Byviewing the devalued group as less than human, violence against them, becomesincreasingly acceptable.
To support his argument, Staub relies on a number of psychologicaland social experiments, including the Milgram study which focused on one’s orientationto authority; the Stanford Prison Study focused on hostility; and Steiner’sresearch on former SS “sleeper” members who respond to certain conditionswithin an environment. While Staub recognizes the role of obedience in thesecases, he believes its influence is done to a lesser extent. Though Stauboffers an exhaustive view by social-psychologists to support his findings, littlequantitative analysis is presented to support his claim. Furthermore, despiteespousing the importance of external bystanders in preventing group violence,Staub provides little, if any analysis, on the impacts of international law asa deterrent or on the availability of external state pressure. (Perhaps thisundercuts his assumption that universal psychological needs and beliefs exist).Staub also relies heavily on broad generalizations about the nature of society.For instance, Staub assumes that a national character can be uniformly presentin societies like Argentina and Turkey. Nevertheless, Staub’s work is a refreshingtake on the origins of genocide.
Staub’s focus on human nature as a precursorto violence is a welcome addition to current literature which focuses almostextensively on economic or political factors. I am left wondering how Staub’scontinuum would work in today’s globalized society? Would mass violence bynon-state actors across borders fit into the same continuum; and if so, howmight technology impact his theory? While I agree with Staub that altruism can counteractevil, I adopt a more realist view. Unless and until realpolitik is addressed groupviolence will continue along the continuum of destruction. If humans reallylearned by doing, we wouldn’t have to repeat Nunca mas. Groupaggression, like genocide, evolves overtime.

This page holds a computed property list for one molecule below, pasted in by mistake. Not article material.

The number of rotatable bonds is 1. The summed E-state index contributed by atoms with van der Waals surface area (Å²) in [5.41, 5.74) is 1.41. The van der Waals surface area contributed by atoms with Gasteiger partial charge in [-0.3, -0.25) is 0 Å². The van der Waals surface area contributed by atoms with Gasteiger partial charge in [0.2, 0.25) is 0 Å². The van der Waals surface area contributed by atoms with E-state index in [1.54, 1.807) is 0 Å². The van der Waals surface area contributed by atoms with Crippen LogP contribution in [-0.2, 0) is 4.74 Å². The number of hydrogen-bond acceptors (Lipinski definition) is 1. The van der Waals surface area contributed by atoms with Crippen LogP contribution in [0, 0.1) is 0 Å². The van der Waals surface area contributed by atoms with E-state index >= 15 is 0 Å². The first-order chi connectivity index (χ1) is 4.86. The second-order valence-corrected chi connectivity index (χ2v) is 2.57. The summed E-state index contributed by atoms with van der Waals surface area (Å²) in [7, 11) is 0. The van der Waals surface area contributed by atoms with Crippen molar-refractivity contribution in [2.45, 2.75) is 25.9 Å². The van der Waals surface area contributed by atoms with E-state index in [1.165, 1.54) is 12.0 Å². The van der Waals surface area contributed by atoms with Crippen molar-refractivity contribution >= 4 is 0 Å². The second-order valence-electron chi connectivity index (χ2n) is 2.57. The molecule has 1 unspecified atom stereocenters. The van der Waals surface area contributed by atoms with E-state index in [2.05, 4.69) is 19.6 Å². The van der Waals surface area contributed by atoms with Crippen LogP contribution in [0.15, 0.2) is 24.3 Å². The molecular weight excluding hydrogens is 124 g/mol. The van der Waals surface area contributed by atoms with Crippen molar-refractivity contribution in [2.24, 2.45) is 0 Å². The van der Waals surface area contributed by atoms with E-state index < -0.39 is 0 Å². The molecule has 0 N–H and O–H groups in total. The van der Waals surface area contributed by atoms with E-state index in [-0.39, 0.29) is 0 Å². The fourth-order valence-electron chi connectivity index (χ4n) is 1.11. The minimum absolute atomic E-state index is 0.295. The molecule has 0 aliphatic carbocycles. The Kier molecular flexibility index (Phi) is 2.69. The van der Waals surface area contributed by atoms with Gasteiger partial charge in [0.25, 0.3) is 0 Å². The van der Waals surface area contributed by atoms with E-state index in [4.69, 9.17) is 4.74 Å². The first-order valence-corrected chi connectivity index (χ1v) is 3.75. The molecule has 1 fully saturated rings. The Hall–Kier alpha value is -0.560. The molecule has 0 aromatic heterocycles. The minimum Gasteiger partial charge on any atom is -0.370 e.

Psychologists like Staub have identified two primary conditions thatinstigate aggression: (1) frustrationresulting from the interference with goal-directed behavior, and (2) an attack on or threat to life, well-being or self-concept. Here we see one of the first stagesalong the continuum. When difficult life conditions exist, such as deterioratingeconomic conditions in Nazi Germany or political instability from military coupsin Argentina, people focus on self-protection.
Because of changes to their surroundingcircumstances (whether economic, moral, social or even territorial) it is hardfor groups to satisfy their goals; instead, this leads them to internalize frustrationsas a result of another’s actions, creating unintended psychologicalconsequences. These include devaluation of the victim group, scapegoating, adoptingnew ideologies and assimilation into new groups. However, most problems are socomplex that no one person or group can truly be responsible for any particularoutcome – except perhaps bystanders. Because bystanders exist outside thevictim/perpetrator divide, Staub implicitly assumes that perpetrators will beviewed “us” rather than “them.” I’m not convinced. Toprevent genocide and “lesser” cruelties like torture, war and group violencefrom occurring, Staub focuses on two things: motivation and action.
For Staub, altruism,empathy, modeling and socialization must be activated. Personal goal theory describes how individuals and cultures selectgoals to actively pursue, and suggests ways to determine when it is likely theywill act towards fulfillment of those goals. Such a theory necessarily rests onthe idea that individuals and groups possess a hierarchy of motives.